A pair of neighboring south Texas cities, Weslaco and Donna, each passed smoking bans on Tuesday night that will soon bring an end to smoking within most businesses.

The bans are nearly identical and include exemptions for retail tobacco stores, private clubs, up to 25 percent of the rooms in a hotel or motel, and the outdoor seating areas of bars and restaurants. Included in the ban are several outdoor areas, including a general 20-foot radius around places where smoking is banned, as well as public transportation waiting area and the city zoo. Parks in general were not included in the ban, though the pavilions and playgrounds inside the parks were, including a 20-foot radius around those areas.

Fines for those who violate the bans start at $200 and can escalate to $2,000 for multiple offenses.

One area of difference is the effective dates; in Donna, the ban goes into effect immediately, while Weslaco’s goes into effect in 120 days.

Weslaco is home to 37,093 people while Donna is home to 16,270 residents as of a 2013 estimate. Both cities are located just about seven miles north of the U.S.-Mexico border.

Avatar photo

Patrick Lagreid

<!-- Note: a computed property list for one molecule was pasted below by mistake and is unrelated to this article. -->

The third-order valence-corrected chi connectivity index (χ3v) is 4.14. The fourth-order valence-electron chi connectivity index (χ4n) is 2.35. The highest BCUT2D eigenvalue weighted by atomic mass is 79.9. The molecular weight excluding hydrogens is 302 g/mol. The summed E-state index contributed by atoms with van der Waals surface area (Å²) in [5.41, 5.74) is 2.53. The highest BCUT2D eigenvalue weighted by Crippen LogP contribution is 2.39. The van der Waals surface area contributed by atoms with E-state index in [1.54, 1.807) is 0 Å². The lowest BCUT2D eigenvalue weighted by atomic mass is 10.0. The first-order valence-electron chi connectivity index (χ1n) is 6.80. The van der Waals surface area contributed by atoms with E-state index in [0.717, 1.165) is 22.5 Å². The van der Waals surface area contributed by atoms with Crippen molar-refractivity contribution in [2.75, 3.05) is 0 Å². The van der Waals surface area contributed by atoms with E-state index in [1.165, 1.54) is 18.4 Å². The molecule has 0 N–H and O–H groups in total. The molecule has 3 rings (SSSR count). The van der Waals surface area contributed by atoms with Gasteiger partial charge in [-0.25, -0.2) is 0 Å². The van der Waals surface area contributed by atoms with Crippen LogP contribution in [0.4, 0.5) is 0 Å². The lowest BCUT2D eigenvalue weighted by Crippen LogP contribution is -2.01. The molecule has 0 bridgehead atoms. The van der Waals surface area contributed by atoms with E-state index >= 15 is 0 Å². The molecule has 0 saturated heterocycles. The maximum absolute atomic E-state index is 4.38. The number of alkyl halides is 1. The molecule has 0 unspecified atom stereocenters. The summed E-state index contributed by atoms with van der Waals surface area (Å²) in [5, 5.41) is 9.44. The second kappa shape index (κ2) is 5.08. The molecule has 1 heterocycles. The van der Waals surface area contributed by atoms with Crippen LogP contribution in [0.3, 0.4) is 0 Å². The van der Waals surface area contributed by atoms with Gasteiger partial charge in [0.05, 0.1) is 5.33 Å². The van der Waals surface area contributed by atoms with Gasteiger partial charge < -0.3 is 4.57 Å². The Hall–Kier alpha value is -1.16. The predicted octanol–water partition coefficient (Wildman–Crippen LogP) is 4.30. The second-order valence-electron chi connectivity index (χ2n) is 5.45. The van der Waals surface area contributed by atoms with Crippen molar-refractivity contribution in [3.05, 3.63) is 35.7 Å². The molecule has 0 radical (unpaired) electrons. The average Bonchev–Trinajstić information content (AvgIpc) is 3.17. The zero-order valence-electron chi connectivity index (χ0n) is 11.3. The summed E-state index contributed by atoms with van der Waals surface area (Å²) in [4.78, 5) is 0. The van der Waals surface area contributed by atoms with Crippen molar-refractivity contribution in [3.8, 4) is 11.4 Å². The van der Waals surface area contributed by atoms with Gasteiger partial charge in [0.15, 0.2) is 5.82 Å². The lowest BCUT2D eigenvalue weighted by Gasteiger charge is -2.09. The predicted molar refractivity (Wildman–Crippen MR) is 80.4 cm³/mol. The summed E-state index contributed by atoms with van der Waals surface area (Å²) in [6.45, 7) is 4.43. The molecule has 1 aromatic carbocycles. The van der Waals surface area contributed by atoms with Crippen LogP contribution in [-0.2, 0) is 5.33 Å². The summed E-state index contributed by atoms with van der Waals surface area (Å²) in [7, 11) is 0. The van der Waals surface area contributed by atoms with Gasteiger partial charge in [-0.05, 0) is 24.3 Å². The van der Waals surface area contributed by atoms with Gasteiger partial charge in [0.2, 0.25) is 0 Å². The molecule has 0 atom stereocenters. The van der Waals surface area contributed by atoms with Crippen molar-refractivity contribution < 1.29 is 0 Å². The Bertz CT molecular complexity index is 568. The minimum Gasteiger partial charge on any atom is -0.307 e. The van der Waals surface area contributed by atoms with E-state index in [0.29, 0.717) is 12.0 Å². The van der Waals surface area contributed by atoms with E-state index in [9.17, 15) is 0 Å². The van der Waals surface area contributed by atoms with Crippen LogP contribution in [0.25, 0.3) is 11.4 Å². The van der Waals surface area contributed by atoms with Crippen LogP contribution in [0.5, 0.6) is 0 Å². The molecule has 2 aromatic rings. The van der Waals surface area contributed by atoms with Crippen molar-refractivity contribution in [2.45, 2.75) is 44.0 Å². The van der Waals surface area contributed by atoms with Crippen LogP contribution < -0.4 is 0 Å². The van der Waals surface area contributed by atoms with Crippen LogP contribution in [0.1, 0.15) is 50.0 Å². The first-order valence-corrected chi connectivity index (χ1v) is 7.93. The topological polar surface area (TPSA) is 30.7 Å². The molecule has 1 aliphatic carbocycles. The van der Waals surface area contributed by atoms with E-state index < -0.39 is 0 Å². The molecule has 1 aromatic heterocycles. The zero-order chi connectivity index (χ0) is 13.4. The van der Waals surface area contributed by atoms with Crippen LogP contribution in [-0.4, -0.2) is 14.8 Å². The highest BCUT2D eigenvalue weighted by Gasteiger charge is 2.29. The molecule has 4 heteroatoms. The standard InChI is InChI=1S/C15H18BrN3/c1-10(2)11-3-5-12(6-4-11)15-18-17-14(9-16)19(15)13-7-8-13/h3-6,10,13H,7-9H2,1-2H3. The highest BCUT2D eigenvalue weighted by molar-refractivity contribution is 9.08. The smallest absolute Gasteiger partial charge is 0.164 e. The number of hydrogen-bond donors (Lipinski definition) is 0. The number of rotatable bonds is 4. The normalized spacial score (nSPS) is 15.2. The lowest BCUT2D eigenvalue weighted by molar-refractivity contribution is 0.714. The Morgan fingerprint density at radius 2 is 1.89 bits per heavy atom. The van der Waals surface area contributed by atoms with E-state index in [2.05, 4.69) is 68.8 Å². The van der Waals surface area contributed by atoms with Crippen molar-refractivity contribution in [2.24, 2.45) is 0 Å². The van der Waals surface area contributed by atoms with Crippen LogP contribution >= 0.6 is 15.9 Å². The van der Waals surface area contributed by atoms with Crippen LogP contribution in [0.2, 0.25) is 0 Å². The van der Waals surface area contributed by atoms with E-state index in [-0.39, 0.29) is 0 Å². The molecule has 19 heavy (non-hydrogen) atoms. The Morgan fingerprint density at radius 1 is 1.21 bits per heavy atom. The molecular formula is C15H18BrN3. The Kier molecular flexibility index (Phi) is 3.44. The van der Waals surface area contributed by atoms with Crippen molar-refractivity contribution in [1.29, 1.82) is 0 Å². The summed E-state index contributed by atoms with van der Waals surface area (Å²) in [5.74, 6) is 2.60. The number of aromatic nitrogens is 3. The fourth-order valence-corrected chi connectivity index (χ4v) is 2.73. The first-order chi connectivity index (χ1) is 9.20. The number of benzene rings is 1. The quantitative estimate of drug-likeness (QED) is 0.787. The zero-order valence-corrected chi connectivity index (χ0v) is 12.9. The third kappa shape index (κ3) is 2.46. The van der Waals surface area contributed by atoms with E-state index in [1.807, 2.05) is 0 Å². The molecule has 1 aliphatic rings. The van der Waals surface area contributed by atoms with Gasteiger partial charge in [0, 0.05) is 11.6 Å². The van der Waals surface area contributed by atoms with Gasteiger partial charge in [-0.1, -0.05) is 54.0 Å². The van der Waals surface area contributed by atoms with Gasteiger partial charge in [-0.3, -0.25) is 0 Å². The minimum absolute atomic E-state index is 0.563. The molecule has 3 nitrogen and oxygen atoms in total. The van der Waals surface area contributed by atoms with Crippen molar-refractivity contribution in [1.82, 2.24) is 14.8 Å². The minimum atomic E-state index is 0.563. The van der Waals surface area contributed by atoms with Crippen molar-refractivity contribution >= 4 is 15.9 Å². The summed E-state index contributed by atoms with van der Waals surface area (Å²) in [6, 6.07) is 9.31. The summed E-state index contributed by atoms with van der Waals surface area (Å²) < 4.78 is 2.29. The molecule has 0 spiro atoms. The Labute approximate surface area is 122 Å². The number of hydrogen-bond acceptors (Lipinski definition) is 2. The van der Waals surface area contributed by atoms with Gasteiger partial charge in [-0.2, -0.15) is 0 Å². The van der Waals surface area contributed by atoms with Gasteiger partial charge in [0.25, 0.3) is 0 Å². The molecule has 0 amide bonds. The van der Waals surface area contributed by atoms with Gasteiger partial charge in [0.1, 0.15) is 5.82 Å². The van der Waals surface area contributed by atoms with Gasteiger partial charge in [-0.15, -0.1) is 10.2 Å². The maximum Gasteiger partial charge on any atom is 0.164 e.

I strive to capture the essence of a cigar and the people behind them in my work – every cigar you light up is the culmination of the work of countless people and often represents generations of struggle and stories. For me, it’s about so much more than the cigar – it’s about the story behind it, the experience of enjoying the work of artisans and the way that a good cigar can bring people together. In addition to my work with halfwheel, I’m the public address announcer for the Colorado Rockies and Arizona Diamondbacks during spring training, as well as for the Salt River Rafters of the Arizona Fall League, the WNBA's Phoenix Mercury and previously the Arizona Rattlers of the Indoor Football League. I also work in a number of roles for Major League Baseball, plus I'm a voice over artist. Prior to joining halfwheel, I covered the Phoenix and national cigar scene for Examiner.com, and was an editor for Cigar Snob magazine.